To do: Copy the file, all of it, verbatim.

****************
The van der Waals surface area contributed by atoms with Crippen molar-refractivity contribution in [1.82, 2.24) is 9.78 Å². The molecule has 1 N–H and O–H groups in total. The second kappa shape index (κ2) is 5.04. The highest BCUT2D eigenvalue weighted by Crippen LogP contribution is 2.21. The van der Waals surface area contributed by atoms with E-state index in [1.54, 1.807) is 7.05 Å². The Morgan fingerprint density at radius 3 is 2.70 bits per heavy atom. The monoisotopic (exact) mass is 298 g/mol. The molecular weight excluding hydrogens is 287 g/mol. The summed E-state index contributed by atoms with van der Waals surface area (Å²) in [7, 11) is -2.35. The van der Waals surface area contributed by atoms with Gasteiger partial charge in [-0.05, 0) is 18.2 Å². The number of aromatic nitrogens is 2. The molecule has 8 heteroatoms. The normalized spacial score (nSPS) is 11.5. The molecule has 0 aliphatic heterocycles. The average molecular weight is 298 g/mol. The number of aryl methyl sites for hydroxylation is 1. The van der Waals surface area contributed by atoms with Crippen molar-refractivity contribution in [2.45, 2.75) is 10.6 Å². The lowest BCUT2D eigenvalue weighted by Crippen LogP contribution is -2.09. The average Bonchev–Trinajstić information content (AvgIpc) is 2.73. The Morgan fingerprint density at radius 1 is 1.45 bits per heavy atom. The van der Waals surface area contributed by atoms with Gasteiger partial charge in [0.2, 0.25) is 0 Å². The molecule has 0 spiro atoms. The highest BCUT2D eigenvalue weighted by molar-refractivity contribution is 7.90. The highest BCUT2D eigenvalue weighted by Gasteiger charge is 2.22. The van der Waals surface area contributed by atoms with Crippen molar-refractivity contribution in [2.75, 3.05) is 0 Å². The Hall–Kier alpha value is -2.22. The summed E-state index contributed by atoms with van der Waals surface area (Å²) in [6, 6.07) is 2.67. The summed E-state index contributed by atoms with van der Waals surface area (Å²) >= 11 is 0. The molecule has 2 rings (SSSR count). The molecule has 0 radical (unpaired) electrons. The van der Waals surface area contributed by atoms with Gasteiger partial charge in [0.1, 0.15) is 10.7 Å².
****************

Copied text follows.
The van der Waals surface area contributed by atoms with Crippen molar-refractivity contribution in [1.82, 2.24) is 9.78 Å². The molecule has 1 N–H and O–H groups in total. The second kappa shape index (κ2) is 5.04. The highest BCUT2D eigenvalue weighted by Crippen LogP contribution is 2.21. The van der Waals surface area contributed by atoms with E-state index in [1.54, 1.807) is 7.05 Å². The Morgan fingerprint density at radius 3 is 2.70 bits per heavy atom. The monoisotopic (exact) mass is 298 g/mol. The molecular weight excluding hydrogens is 287 g/mol. The summed E-state index contributed by atoms with van der Waals surface area (Å²) in [7, 11) is -2.35. The van der Waals surface area contributed by atoms with Gasteiger partial charge in [-0.05, 0) is 18.2 Å². The number of aromatic nitrogens is 2. The molecule has 8 heteroatoms. The normalized spacial score (nSPS) is 11.5. The molecule has 0 aliphatic heterocycles. The average molecular weight is 298 g/mol. The number of aryl methyl sites for hydroxylation is 1. The van der Waals surface area contributed by atoms with Crippen molar-refractivity contribution in [2.45, 2.75) is 10.6 Å². The lowest BCUT2D eigenvalue weighted by Crippen LogP contribution is -2.09. The average Bonchev–Trinajstić information content (AvgIpc) is 2.73. The Morgan fingerprint density at radius 1 is 1.45 bits per heavy atom. The van der Waals surface area contributed by atoms with Gasteiger partial charge in [0.2, 0.25) is 0 Å². The molecule has 0 spiro atoms. The highest BCUT2D eigenvalue weighted by molar-refractivity contribution is 7.90. The highest BCUT2D eigenvalue weighted by Gasteiger charge is 2.22. The van der Waals surface area contributed by atoms with Crippen molar-refractivity contribution in [2.75, 3.05) is 0 Å². The Hall–Kier alpha value is -2.22. The summed E-state index contributed by atoms with van der Waals surface area (Å²) in [6, 6.07) is 2.67. The summed E-state index contributed by atoms with van der Waals surface area (Å²) >= 11 is 0. The molecule has 2 rings (SSSR count). The molecule has 0 radical (unpaired) electrons. The van der Waals surface area contributed by atoms with Gasteiger partial charge in [0.1, 0.15) is 10.7 Å².